I’m back, my sister’s now a Mrs. and the salmon was delicious.
I found and wanted to share a couple of interesting bits from June 28’s The Vancouver Sun that I read on my flight north.
One was a graph originally made by the chief economist for BMO Capital Markets, a huge bank in Canada. The hypothesis behind the graph: Is the Canadian housing market just two years behind its U.S. counterpart? Here’s that graph, if you want to see it. The pattern is quite striking, and the slowdown in home sales hints that Canada could be on a similar downward trajectory as the United States, according to the economist who compiled the chart.
I turned the page of the paper and read an interesting story about the housing market in my hometown, Victoria, B.C.
Headline: “Victoria real estate market gets ‘back to normal’ as industry sees signs housing boom is over.”
A whole lot of the quotes sounded similar to the ones I heard from people two years ago when San Diego’s market was beginning to teeter.
“We are definitely seeing a shift in the marketplace, although it’s certainly not a time for panic,” said Victoria Real Estate Board president Tony Joe. “For people hoping home values will be plummeting any time in the future, I don’t think that’s going to be happening any time soon.” …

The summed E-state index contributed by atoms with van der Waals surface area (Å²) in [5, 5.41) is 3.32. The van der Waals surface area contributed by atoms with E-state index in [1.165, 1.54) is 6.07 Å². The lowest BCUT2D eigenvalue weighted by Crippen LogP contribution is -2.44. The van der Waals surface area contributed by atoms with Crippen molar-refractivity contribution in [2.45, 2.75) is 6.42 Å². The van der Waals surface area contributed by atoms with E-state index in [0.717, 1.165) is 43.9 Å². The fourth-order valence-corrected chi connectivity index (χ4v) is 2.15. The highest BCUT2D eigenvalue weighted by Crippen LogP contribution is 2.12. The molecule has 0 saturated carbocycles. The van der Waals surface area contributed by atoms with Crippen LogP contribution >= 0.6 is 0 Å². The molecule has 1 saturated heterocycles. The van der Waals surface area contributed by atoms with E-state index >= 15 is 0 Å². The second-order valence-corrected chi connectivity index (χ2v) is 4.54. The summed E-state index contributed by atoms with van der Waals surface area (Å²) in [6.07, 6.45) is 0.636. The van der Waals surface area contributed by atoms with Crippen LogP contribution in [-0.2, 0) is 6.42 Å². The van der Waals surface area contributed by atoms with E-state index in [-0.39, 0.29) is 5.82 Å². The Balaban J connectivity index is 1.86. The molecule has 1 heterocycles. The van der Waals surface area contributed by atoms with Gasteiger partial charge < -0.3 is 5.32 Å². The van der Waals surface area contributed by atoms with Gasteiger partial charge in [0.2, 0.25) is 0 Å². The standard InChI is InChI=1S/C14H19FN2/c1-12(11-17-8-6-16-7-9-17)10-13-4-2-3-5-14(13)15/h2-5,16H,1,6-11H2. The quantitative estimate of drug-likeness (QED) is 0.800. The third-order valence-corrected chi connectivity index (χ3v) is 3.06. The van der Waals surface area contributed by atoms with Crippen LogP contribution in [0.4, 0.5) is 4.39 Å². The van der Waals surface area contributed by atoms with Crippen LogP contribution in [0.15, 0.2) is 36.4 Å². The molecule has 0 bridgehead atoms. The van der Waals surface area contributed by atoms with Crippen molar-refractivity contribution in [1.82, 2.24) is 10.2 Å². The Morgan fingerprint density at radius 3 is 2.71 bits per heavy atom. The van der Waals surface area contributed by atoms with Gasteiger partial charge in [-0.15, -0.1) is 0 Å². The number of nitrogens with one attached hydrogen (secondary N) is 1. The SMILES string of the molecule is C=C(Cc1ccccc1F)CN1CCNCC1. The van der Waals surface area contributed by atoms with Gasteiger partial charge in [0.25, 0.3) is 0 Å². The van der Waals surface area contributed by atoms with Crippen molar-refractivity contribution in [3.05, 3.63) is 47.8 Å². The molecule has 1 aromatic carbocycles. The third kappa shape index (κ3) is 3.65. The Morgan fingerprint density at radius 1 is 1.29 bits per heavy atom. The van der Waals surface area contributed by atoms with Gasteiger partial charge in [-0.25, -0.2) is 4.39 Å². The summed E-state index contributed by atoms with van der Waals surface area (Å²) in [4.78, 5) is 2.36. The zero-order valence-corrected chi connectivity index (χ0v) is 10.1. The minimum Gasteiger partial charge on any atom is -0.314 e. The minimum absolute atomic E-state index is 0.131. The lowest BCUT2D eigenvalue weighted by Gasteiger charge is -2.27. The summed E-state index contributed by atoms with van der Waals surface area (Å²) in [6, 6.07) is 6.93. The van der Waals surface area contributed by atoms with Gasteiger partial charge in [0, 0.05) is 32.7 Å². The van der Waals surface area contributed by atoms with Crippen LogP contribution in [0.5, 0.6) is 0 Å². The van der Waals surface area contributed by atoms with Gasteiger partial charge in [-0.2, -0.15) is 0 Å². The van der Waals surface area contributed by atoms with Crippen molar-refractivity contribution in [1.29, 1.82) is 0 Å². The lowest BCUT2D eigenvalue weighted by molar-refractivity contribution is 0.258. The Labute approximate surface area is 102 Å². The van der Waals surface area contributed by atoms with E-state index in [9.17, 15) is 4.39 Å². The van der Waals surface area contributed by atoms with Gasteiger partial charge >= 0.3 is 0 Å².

“We’re also looking over the last five or six years and what we’re finding is things are just coming back to normal,” he said.
John Karevoll, a housing analyst with DataQuick Information Services, said the market is returning to normal.
“I don’t think things are as grim as some say they are,” he said.
I’d like to point out, though, that whenever one person says the market is returning to “normal,” there’s likely somebody else (or many somebodies else) who think the market’s headed for slump.
From North County real estate broker Jim Klinge in that story:
“It’s anything but normal, if you ask me,” Klinge said.
And here’s what Chris Thornberg, then an economist at the UCLA Anderson Forecast, added in that 2006 story:
Thornberg attributes the “everything’s fine” response from the realty industry to the “bunker mode” mentality that comes in circumstances like these.
“People are loathe to realize losses in homes,” Thornberg said. “They don’t want to talk about it, to think about it.”
And now, of course, with prices down nearly 30 percent from the peak, we’ve had little else to talk or think about. I’ll keep checking on the Victoria and Vancouver markets and track how closely they mirror the slowdown here.